Take the 2-minute tour ×
Stack Overflow is a question and answer site for professional and enthusiast programmers. It's 100% free, no registration required.

I thought I understood how implicit subjects work in RSpec, but I don't.

Why is it that in the following example, the first spec with an explicit subject passes, but the second spec using an implicit subject fails with "undefined method `matches' for #":

class Example
  def matches(str) ; true ; end
end

describe Example do
  subject { Example.new }
  specify { subject.matches('bar').should be_true }
  it { matches('bar').should be_true }
end

(I'm using rspec 1.3, but I verified the same behavior with 2.10.1.)

share|improve this question
add comment

3 Answers

up vote 2 down vote accepted

Step back to some basic ruby: You're basically calling self.matches, and self in this case is an RSpec example.

You can call things like "should" on this example, with parameters, so you might try something like:

it { should matches('bar') }

but this will fail; there's no method matches on self still!

In this case, though, the subject really is the matches method, not the Example instance. So, if you want to continue using the implicit subject, your tests might be something like:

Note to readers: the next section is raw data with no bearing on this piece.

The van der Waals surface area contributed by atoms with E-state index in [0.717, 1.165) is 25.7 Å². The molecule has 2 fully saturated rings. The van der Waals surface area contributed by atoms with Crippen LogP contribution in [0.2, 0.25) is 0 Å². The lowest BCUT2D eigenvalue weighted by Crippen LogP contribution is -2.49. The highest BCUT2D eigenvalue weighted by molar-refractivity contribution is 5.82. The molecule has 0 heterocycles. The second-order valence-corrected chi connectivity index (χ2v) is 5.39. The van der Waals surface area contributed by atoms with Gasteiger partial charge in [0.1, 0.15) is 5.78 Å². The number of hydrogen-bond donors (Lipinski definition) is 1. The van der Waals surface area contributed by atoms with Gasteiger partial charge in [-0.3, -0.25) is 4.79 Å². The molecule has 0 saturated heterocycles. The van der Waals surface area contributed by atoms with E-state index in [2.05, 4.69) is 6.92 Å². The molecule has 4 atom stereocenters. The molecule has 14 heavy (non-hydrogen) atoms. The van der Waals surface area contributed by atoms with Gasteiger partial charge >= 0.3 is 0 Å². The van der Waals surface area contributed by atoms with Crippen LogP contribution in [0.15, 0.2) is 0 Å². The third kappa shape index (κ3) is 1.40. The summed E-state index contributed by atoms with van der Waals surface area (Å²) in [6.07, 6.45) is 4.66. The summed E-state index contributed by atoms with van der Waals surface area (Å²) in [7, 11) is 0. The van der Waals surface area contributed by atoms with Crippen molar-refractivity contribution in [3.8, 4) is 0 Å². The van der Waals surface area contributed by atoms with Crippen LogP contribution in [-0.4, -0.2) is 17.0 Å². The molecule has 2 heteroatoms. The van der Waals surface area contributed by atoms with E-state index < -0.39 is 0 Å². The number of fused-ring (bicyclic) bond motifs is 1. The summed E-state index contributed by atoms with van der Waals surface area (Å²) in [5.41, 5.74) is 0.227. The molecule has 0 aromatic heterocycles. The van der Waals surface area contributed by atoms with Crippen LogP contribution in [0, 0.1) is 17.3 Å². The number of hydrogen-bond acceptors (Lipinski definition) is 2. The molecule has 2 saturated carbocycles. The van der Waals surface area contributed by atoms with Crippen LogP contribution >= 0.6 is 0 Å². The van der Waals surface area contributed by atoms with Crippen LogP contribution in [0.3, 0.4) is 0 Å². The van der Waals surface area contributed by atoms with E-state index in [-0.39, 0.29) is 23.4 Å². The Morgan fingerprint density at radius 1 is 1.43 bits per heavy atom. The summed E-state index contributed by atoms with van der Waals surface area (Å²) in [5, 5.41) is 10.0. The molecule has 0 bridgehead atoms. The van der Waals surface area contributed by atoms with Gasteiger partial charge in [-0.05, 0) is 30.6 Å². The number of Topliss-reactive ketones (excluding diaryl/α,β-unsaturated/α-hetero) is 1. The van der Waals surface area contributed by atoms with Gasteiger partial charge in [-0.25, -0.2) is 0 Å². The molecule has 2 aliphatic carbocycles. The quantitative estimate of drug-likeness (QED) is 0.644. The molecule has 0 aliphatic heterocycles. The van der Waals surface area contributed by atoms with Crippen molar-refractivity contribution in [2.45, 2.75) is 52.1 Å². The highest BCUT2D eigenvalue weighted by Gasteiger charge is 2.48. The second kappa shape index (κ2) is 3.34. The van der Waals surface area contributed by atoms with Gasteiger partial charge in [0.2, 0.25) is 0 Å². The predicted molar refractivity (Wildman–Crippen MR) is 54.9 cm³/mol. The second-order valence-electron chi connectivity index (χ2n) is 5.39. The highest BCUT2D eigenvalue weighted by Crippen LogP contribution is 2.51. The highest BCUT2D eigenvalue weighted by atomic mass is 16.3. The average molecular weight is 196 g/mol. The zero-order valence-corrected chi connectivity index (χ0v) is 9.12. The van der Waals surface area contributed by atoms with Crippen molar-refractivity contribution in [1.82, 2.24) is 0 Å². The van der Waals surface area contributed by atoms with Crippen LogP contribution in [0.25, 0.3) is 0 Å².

class Example
  def matches(str) ; str == "bar" ; end
end

describe Example do
  describe "#matches" do
    let(:method) { Example.new.method(:matches) }

    context "when passed a valid value" do
      subject { method.call("bar") }
      it { should be_true }
    end

    context "when passed an invalid value" do
      subject { method.call("foo") }
      it { should be_false }
    end
  end
end
share|improve this answer
    
Nice. Your clarification of putting the call to 'matches' inside the subject block (and parametrizing it for different examples) cleared it right up! Thanks! –  Armando Fox Dec 27 '12 at 19:59
add comment

I don't think you can call any methods of implicit subject. Implicit subject meanings you don't need to specify the subject, but if you want call any method you need to specify the subject.

share|improve this answer
add comment

Although Chris provided very nice answer, I recommend you to take a look at this blog post: http://blog.davidchelimsky.net/2012/05/13/spec-smell-explicit-use-of-subject/

share|improve this answer
add comment

Your Answer

 
discard

By posting your answer, you agree to the privacy policy and terms of service.

Not the answer you're looking for? Browse other questions tagged or ask your own question.